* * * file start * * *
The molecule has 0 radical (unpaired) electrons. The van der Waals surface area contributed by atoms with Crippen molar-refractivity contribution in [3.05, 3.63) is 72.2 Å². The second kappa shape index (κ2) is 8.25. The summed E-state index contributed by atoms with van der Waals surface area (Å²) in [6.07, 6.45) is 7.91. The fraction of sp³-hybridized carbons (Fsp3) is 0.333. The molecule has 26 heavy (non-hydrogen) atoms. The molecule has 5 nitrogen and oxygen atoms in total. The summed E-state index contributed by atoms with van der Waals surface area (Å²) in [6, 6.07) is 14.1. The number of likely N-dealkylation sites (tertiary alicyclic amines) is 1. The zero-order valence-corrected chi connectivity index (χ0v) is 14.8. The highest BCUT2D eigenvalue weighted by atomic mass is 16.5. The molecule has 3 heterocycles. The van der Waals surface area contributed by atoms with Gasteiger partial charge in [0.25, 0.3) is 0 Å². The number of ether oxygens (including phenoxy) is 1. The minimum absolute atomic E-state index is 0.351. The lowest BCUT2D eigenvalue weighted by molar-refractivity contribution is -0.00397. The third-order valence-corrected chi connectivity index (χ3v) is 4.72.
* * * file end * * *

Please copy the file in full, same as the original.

The molecule has 0 radical (unpaired) electrons. The van der Waals surface area contributed by atoms with Crippen molar-refractivity contribution in [3.05, 3.63) is 72.2 Å². The second kappa shape index (κ2) is 8.25. The summed E-state index contributed by atoms with van der Waals surface area (Å²) in [6.07, 6.45) is 7.91. The fraction of sp³-hybridized carbons (Fsp3) is 0.333. The molecule has 26 heavy (non-hydrogen) atoms. The molecule has 5 nitrogen and oxygen atoms in total. The summed E-state index contributed by atoms with van der Waals surface area (Å²) in [6, 6.07) is 14.1. The number of likely N-dealkylation sites (tertiary alicyclic amines) is 1. The zero-order valence-corrected chi connectivity index (χ0v) is 14.8. The highest BCUT2D eigenvalue weighted by atomic mass is 16.5. The molecule has 3 heterocycles. The van der Waals surface area contributed by atoms with Gasteiger partial charge in [0.25, 0.3) is 0 Å². The number of ether oxygens (including phenoxy) is 1. The minimum absolute atomic E-state index is 0.351. The lowest BCUT2D eigenvalue weighted by molar-refractivity contribution is -0.00397. The third-order valence-corrected chi connectivity index (χ3v) is 4.72.